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LAST spring, I decided to write a book about Venezuela and its football, but I knew that to do such a complex country and society justice would require me to immerse myself fully in its ways of life and to learn its unique idiosyncrasies.
Most importantly, I knew I would have to travel to Venezuela and visit as much of its football heartlands as possible. In October 2019, I did so.
During my time in Venezuela, I met Dr Richard Paez, the manager responsible for the national team’s dramatic turnaround between 2001 and 2007, which resulted in the side casting off its label of La Cenicienta (The Cinderella), as they were called in South America because they always finished last, and becoming La Vinotinto (The Red Wine) because of the colour of their shirt; Noel Sanvicente, the most successful manager the Venezuelan league has ever seen; Adelis Chavez, brother of the former Venezuelan president Hugo Chavez and the current president of Zamora Futbol Club; Stalin Rivas, the first Venezuelan to play in Europe; and many more.
Unsurprisingly, there were people who advised me not to go, but there were also Venezuelans equal in number who encouraged me to persevere with the project and — across the political spectrum — assured me that not “all of what you read in the papers about [Venezuela] is true.”
I already had my heart set on going, so it was just confirmation that I was not crazy to think it was possible.
Across the 33 chapters of the book, I use football as the anthropological lens with which I examine and explore what it is like to be Venezuelan and live in Venezuela in the 21st century; from youth football to retired pros, the men’s and the women’s game, and the boardroom to the pitch, I aim to use football as a window into the society and culture of the country.
In the second chapter, for example, I investigate the motivations of non-Venezuelans for living and playing their football in Venezuela, and the realities of their decision:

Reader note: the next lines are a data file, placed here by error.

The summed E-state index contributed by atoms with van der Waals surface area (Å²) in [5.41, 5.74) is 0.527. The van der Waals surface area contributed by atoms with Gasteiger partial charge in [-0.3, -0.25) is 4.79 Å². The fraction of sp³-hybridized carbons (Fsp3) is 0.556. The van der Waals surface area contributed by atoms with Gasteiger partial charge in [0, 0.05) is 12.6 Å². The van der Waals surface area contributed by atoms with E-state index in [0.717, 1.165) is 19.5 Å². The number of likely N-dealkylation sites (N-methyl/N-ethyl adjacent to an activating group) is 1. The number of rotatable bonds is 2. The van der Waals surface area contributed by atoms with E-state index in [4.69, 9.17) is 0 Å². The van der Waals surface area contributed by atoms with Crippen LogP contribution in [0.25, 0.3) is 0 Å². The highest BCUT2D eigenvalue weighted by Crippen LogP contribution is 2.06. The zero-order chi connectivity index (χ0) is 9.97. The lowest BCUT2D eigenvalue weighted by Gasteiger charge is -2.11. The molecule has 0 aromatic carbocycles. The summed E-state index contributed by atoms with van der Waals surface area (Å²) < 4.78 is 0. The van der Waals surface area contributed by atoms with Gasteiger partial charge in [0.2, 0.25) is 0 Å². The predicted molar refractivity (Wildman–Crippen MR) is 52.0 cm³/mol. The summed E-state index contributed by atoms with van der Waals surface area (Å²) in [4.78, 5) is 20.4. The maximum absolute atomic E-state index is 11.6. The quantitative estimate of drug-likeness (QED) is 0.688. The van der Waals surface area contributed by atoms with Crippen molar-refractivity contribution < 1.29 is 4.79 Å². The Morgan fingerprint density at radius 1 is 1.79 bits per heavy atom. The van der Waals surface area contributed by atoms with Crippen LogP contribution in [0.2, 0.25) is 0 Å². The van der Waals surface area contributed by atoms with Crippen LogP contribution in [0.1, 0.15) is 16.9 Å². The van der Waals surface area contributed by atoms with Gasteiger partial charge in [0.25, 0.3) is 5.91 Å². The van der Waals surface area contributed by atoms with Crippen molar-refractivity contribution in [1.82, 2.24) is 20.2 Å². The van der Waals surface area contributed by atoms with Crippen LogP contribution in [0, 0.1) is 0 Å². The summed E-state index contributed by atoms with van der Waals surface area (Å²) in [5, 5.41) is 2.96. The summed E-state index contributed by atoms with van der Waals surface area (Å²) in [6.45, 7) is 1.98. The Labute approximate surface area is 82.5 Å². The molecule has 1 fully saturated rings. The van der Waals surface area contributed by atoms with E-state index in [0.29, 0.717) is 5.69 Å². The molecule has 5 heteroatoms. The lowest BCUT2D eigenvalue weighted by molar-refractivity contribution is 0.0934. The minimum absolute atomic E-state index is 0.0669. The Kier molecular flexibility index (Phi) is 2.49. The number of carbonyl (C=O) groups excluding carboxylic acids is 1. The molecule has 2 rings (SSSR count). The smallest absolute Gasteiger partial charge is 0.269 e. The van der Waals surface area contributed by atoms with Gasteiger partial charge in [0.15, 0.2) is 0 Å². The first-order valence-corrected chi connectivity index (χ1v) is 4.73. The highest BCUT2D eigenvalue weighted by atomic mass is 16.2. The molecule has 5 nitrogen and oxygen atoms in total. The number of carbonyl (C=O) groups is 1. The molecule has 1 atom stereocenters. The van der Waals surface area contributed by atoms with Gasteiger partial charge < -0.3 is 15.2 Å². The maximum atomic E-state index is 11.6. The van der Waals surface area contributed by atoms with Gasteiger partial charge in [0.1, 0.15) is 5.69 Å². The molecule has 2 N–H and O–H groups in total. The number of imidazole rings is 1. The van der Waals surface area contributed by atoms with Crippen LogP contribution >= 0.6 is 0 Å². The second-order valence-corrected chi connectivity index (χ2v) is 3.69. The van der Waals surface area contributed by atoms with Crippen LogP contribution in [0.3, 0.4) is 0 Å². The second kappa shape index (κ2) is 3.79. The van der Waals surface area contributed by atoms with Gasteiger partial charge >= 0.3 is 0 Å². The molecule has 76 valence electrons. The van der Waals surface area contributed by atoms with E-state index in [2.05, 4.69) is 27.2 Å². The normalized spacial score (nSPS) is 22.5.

I was curious, given the perception of the country, how many foreigners — extranjeros — were willing to play their football in Venezuela and how easy it was to sign them. By the end of the [2019/20] transfer window, during which 29 players left Venezuela (5.6 per cent), the number of non-Venezuelans in the league stood at 43 (8.3 per cent), with just four coming from outside of the Americas, and only one born in Europe — Metropolitanos’ Portuguese midfielder Francisco Palma.
The bulk of the imports came from Argentina, which supplied Liga FUTVE with 13 players ahead of the 2020 season, five of which were new to the league.
Aside from Liga FUTVE’s many Latin Americans, in the capital are the only two African representatives: Ghanaian midfielders Adjin Livingstone (Atletico Venezuela) and Kwaku Osei Bonsu (Caracas).
Kwaku is just 19 years old and joined Caracas ahead of the 2020 Apertura from Slovakian team FK Senica, thanks to the shared ownership of the two clubs. Only leaving his native Ghana for the first time in February 2019, the right-winger is already well-travelled, having trialled for German third tier-side Eintracht Braunschweig, and, more impressively, Serie A’s Bologna.
“I’m a professional and I need to adjust myself to every situation,” he told me over WhatsApp. “Slovakia was great, lovely, but the culture and the traditions of the two countries are different to one another and from Ghana.”
For Kwaku, it is just as fortunate that the only other Ghanaian footballer in Venezuela happens to play in the same city. “He is my big brother,” Kwaku said of Adjin Livingstone. “He’s been advising me on what Venezuela is like, the way of the people — he has been very helpful.”
Moving to Venezuela for the first time in 2013, Adjin is now on his second stint in the country with spells at two Cypriot clubs in between. His first experience came in Puerto Ayacucho, on the border with Colombia. There, he played one season for the now defunct Tucanes de Amazonas, signed after a Colombian agent spotted him in South Africa where he was playing for FK Azziz Kara, in Johannesburg.
“There are some great players out there in Africa,” Adjin insists. “The FutVe scouts mostly concentrate on Latin America though.”